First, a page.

Arkansas, Oklahoma brace for historic flooding in storm-hit U.S. Midwest

A storm cloud is seen in Shawnee, Kansas, U.S. in this still image taken from a May 28, 2019 video obtained from social media. Daniel Hogue/via REUTERS A storm cloud is seen in Shawnee, Kansas, U.S. in this still image taken from a May 28, 2019 video obtained from social media. Daniel Hogue/via REUTERS

(Reuters) – Communities along the swollen Arkansas River in Oklahoma and Arkansas prepared on Wednesday for further flooding, with the mayor of Tulsa urging thousands of residents behind the city’s aging levees to be ready to evacuate in the event of a “worst-case scenario.”

More than a week of stormy weather, including violent downpours and deadly tornadoes, has devastated the central United States, bringing record-breaking floods in parts of the two states, turning highways into lakes and submerging all but the roofs of some homes.

More rain is forecast, and the floods are expected to spread, according to the National Weather Service (NWS) and local officials.

A tornado and storm cloud is seen in Eudora, Kansas, U.S. in this still from a video taken May 28, 2019 obtained from social media. AJ SCOTT /via REUTERS

A tornado and storm cloud is seen in Eudora, Kansas, U.S. in this still from a video taken May 28, 2019 obtained from social media. AJ SCOTT /via REUTERS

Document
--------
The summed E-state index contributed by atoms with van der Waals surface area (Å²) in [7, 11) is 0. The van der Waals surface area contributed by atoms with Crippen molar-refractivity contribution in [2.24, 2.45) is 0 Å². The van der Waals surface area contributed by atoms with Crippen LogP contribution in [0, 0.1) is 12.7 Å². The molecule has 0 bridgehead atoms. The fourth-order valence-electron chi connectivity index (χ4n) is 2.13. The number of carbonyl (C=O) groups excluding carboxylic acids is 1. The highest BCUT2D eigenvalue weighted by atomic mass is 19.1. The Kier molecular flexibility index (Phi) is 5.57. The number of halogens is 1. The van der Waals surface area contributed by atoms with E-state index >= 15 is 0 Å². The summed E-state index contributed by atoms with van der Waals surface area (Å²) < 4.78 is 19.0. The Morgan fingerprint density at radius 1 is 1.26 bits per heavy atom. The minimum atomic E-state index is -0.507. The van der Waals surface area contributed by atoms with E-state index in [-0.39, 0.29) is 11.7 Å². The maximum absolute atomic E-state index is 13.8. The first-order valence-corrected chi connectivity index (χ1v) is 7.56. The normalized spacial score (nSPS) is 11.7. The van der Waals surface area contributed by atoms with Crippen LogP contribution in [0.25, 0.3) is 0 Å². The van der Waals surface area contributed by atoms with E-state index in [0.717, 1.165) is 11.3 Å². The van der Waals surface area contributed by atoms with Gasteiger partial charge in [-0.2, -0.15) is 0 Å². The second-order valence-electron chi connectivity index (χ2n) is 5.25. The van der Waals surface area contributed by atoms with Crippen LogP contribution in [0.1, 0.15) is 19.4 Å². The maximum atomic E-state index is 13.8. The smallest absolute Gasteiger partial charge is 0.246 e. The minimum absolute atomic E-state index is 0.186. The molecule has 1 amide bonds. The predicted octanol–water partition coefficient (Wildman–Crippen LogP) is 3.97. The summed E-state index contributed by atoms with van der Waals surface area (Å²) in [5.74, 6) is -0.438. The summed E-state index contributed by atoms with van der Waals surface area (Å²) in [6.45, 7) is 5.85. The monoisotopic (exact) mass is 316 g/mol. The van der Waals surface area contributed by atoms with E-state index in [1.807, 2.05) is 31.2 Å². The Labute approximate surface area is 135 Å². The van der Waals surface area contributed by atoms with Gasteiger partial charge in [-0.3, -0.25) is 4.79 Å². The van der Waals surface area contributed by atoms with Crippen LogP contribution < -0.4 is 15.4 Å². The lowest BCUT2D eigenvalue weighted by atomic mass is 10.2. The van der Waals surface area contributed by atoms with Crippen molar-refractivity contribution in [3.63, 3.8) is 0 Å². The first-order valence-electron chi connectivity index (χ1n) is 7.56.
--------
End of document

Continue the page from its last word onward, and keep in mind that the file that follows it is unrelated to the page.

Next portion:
“The rain has been coming fast and furiously and it all has to drain through the rivers,” Patrick Burke, a meteorologist at the NWS Weather Prediction Center, said in an interview on Wednesday. More heavy downpours were forecast through Wednesday night over much of the two states, with between 1 and 3 inches (2.5 to 7.6 cm) expected, he said.

By early June, rivers are expected to crest to the highest levels on record all the way down to Little Rock, Arkansas, Burke said.

In Tulsa, Oklahoma’s second largest city, Mayor G.T. Bynum warned that the city’s 70-year-old levees were being tested “in a way that they have never been before.”

“Please prepare for the worst-case scenario that we’ve had in the history of the city,” he said on Tuesday. So far, he added, the 20-mile (32 km) levee system, which protects some 10,000 people, was working as designed.

At least six people have died as a result of the latest round of flooding and storms in Oklahoma, according to the state’s Department of Health.

The U.S. Army Corps of Engineers has raised the release of water from the Keystone Dam, in northeastern Oklahoma on the Arkansas and Cimarron rivers about 23 miles from Tulsa, into the river system to 275,000 cubic feet per second to stop the dam from overflowing.

A plague of extreme weather has upended life in the region, with more than 300 tornadoes touching down in the Midwest in the last two weeks.

Several tornadoes touched down on Tuesday evening in Kansas, damaging homes, uprooting trees and ripping down power lines, according to the NWS. Tornadoes also pulverized buildings in western Ohio, killing one person, and injuring scores of others.

(Reporting by Rich McKay in Atlanta and Jonathan Allen in New York; Editing by Scott Malone and Jeffrey Benkoe)

Help-Us-800×125

Leave a Reply